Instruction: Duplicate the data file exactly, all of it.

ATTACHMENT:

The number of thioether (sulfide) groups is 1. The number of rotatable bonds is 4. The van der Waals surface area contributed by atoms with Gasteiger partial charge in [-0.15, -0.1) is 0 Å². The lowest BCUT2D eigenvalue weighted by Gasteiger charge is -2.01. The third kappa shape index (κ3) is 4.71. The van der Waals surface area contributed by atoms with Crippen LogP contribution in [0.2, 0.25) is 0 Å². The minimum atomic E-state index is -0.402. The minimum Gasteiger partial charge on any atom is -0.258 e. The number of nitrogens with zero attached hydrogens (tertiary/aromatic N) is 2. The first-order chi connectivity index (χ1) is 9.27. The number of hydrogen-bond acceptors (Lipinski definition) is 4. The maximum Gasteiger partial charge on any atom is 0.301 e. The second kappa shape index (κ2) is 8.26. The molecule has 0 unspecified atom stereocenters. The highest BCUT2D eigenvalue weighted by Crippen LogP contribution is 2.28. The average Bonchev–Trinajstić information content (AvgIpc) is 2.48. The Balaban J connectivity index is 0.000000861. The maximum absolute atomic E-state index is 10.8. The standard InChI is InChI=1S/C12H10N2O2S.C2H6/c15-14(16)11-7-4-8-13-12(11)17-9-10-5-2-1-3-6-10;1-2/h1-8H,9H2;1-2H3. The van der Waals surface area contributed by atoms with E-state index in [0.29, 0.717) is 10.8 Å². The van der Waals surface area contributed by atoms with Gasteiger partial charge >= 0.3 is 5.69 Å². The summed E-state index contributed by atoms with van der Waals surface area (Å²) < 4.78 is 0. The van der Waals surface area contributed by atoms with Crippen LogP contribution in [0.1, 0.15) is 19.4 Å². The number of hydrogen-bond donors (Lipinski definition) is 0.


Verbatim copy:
The number of thioether (sulfide) groups is 1. The number of rotatable bonds is 4. The van der Waals surface area contributed by atoms with Gasteiger partial charge in [-0.15, -0.1) is 0 Å². The lowest BCUT2D eigenvalue weighted by Gasteiger charge is -2.01. The third kappa shape index (κ3) is 4.71. The van der Waals surface area contributed by atoms with Crippen LogP contribution in [0.2, 0.25) is 0 Å². The minimum atomic E-state index is -0.402. The minimum Gasteiger partial charge on any atom is -0.258 e. The number of nitrogens with zero attached hydrogens (tertiary/aromatic N) is 2. The first-order chi connectivity index (χ1) is 9.27. The number of hydrogen-bond acceptors (Lipinski definition) is 4. The maximum Gasteiger partial charge on any atom is 0.301 e. The second kappa shape index (κ2) is 8.26. The molecule has 0 unspecified atom stereocenters. The highest BCUT2D eigenvalue weighted by Crippen LogP contribution is 2.28. The average Bonchev–Trinajstić information content (AvgIpc) is 2.48. The Balaban J connectivity index is 0.000000861. The maximum absolute atomic E-state index is 10.8. The standard InChI is InChI=1S/C12H10N2O2S.C2H6/c15-14(16)11-7-4-8-13-12(11)17-9-10-5-2-1-3-6-10;1-2/h1-8H,9H2;1-2H3. The van der Waals surface area contributed by atoms with E-state index in [0.29, 0.717) is 10.8 Å². The van der Waals surface area contributed by atoms with Gasteiger partial charge >= 0.3 is 5.69 Å². The summed E-state index contributed by atoms with van der Waals surface area (Å²) < 4.78 is 0. The van der Waals surface area contributed by atoms with Crippen LogP contribution in [0.1, 0.15) is 19.4 Å². The number of hydrogen-bond donors (Lipinski definition) is 0.